Marriage basics 101: Money
Remember the big four sources of marital strife?---Sex, money, children, and in-laws. Today’s blog is all about money.
This was not a big problem in my marriage. My wife and I had similar values about money. We both discussed big purchases, and we both didn’t sweat the small ones. Whatever differences we had were pretty minor. And we definitely did not save enough money for our kid’s college! We were both shortsighted.
But for some couples, money is a huge topic. Financial concerns bring up other issues that have nothing to do with money---security, control, independence, self-confidence, and future orientation.
For example, Molly loves to buy clothing! She likes to look smart and up-to-date. She doesn’t mind using her credit card when she runs low on cash. Her husband Bob is a saver. He doesn’t like to spend a penny. Let the fireworks begin!
He goes nuts when the credit card bill arrives. Molly works, and earns her share of the household income and she feels that she should be able to spend “her” money however she wishes. Bob disagrees. He thinks that they should have a budget. Molly sees it as a “control issue” (“He always has to have his way!”). Bob sees it as a security issue (“We need to have some money in the bank for a rainy day!”). Molly has always been a hard-working independent woman. She feels strongly that if she wants to buy something, she shouldn’t need to ask permission. Bob is dead set against credit card debt. He is concerned about saving for their children’s college education….And on it goes.
These conflicts generate strong emotions--anger, resentment, fear and anxiety. Bob and Molly frequently fight over money. Yet, they get along well in almost every other way.
As you can see, there is a common theme in all marital strife. Couples need to talk. They need to discuss what is really important to them, what they imagine their future will look like, what they hope and dream for, how they want to live, what they want for their children, and how they will manage their money.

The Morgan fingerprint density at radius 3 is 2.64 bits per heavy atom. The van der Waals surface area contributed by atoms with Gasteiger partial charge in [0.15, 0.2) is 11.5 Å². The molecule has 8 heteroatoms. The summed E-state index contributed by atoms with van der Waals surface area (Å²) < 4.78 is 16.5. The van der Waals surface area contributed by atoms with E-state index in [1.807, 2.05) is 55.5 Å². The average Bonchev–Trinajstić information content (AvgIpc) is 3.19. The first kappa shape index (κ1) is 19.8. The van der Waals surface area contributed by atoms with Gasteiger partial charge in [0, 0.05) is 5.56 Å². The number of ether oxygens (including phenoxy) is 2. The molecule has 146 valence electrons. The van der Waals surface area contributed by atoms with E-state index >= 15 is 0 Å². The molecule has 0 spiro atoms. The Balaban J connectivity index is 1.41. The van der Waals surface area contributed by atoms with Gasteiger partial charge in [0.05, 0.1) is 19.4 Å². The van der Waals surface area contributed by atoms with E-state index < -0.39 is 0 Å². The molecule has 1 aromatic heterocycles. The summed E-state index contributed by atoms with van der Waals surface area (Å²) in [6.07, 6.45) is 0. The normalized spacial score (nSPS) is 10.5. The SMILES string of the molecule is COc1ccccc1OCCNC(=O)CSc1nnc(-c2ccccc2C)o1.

This takes time. This takes space. This takes perseverance. This takes patience. This takes courage. Who said marriage was easy?
Bob is not going to want to run up big credit card debt. Molly is not going to give up her right to spend money on clothing. But what they can do, what they must do, is compromise. Molly and Bob can agree on a set amount they she can spend on clothing. They can agree how much they will put away in savings. They can agree on their family’s financial goals.
There is one more step that each partner must take. Each person must look within and try to figure out what these issues mean. Why is Molly so fierce about her independence? What does this mean to her? Why is Bob so worried about the future? Only when you understand what money symbolizes to you can you more openly explore the common ground of compromise.
Then it is important to develop a financial family plan. Establish clear goals, understand where you are spending your money, and establish a plan. Recognize that this will have to be re-crafted from time to time. It will always be a work in progress. If you need help, read books, take a class or hire a financial planner to help you.
So when it comes to resolving differences about money:
Examine, what does money represent to you?
What is important to you, and why?
What are your long term family financial goals?
Talk, talk, talk, and talk some more with your spouse about these issues!
Establish a family financial plan?
Revisit and revise your plan periodically.
What has worked for you? Share your experiences. Join the Family Talk conversation!